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How to Calculate Pizza Ingredient Needs and Cost

December 28 2018 by Luke Siedow

Pizza-needs-and-costCost and profit is a balancing act in any restaurant; you need to keep enough of the right types of ingredients on hand to meet patron expectations, yet you want to avoid surefire profit-busters of small batch ordering, too many specialty ingredients, and food waste. Granted, you absorb a certain percentage in order to provide customers with unforgettable dining experiences, but how do you determine the appropriate amount of ingredients to order to prevent food costs from eroding profits?


Consistently outlining ingredients costs and ordering needs at about the same time every week provides you with a realistic snapshot of:

Ingredient Projections

Failing to align benchmarking with your needs can easily upend profitability. Implementing a few best practices will curtail missteps:

Don’t overbuy

Spoiled food is wasted money. To double check and further refine projected numbers, do a quick estimate on an evening’s worth of table turns. For example, if your restaurant seats 100, and you’re open 6 hours, you could realistically turn each table 3 times — meaning you’ll serve 300 guests at capacity.

But, you won’t hit capacity every night. Determine your busiest days and most popular pies, and adjust your ingredient orders to accommodate. Using 'par' quantities for each day of the week as determined by historical POS system data is a great way to do this, plus it gives you a better idea of how much dough and the number of crusts to prep. (Bonus tip! Add 10% of the average amount of dough needed for each day to account for unanticipated traffic.)

Streamline Pizzeria Kitchen Operations

Request supplier quotes

Getting a few detailed quotes from suppliers and distributors throughout the year gives you options and also ensures you're getting the best deal. For example, take a critical look at volumes. Does one vendor offer a lower purchase threshold for bigger discounts? Something that simple could be the difference between good and great profitability.

Compare actual versus ideal food costs

Actual food cost (what you pay for ingredients) usually differs from ideal food cost (what the ingredients you actually sold should have cost) because you can’t measure every piece of food or account for all waste. Both costs rising together indicates your sales mix includes high food cost items that drive greater profitability and your projections are on course. However, if the opposite is true, there could be underlying issues like theft, inadequate staff training or inappropriate ingredient portioning.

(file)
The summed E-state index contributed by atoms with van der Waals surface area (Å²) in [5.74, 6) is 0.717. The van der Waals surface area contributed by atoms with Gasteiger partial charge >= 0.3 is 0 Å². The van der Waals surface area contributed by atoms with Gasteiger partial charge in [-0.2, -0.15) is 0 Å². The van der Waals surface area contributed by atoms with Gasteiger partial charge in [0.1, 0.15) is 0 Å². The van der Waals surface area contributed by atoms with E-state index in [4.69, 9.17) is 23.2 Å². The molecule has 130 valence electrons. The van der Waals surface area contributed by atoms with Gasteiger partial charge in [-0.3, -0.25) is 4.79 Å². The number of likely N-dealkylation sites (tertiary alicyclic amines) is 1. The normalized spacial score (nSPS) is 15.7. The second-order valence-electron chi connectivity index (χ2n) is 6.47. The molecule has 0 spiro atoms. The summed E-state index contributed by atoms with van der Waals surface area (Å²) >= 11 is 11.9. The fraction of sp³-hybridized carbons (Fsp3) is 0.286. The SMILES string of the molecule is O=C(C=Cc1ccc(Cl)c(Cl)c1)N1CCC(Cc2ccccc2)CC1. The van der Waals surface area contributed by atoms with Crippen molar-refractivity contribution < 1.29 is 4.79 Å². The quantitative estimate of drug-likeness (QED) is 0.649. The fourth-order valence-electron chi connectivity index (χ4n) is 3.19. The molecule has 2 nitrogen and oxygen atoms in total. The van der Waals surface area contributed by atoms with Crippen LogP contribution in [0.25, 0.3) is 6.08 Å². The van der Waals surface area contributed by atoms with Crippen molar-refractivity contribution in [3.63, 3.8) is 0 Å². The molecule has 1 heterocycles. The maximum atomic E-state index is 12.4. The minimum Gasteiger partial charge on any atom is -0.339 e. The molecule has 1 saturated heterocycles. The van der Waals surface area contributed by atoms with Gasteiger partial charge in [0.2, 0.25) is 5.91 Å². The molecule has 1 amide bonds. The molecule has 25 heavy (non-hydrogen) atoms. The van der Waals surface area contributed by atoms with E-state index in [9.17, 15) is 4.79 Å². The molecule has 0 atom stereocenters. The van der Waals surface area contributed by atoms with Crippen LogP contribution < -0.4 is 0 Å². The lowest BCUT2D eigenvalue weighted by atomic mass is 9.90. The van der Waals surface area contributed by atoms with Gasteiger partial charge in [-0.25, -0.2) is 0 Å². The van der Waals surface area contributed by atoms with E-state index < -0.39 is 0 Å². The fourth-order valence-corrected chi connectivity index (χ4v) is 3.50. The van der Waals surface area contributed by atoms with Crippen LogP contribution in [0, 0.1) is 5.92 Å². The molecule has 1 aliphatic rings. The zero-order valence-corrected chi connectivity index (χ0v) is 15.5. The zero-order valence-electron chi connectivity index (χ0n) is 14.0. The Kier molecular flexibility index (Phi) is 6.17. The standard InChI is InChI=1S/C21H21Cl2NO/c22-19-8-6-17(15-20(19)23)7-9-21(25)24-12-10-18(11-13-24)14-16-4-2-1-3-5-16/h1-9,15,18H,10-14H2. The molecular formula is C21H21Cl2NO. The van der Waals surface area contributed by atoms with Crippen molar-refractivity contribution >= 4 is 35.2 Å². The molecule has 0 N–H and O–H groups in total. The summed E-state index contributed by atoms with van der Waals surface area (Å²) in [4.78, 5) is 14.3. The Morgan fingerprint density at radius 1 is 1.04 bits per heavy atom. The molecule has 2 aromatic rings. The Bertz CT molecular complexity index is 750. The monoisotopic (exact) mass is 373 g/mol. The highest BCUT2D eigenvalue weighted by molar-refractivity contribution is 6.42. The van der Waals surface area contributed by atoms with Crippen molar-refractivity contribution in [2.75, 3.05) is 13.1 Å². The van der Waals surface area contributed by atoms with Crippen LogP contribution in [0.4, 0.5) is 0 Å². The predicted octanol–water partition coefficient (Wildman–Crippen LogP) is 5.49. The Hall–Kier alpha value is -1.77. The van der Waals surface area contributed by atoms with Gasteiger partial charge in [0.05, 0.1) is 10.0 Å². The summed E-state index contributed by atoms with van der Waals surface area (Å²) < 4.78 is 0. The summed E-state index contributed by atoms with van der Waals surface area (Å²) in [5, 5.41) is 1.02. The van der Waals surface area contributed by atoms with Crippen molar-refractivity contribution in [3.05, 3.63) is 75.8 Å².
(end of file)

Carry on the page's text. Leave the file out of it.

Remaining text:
Calculate profitability

Check ingredient costs against total sales to understand if — and how much — profit is being made. Also make it a best practice to take inventory weekly for essential ingredients like dough/crust, pepperoni, and cheese, and monthly for all ingredients and supplies. Taking inventory can be time-consuming but it's an important step in keeping your ingredient costs and overall profits on track. 

To better understand how decisions like making your own dough could impact costs and profitability by using our new online interactive cost calculator. Click the button below to access it now!

Pizza Dough Cost Calculator

Categories: General Operations, C-Stores, Grocery Stores, Restaurants, Distributors, Entertainment Venues

Luke Siedow

Written by Luke Siedow

Culinary Specialist, Alive & Kickin' Pizza Crust
Not only is Luke a trained culinologist, but he has managed a successful pizzeria – and currently owns one! Luke brings value to a number of areas throughout Alive & Kickin’, including sales, culinary, and product showings – experience that makes him able to solve even the trickiest challenges operators face. Luke is also the face of Alive & Kickin’ in many of our demo videos!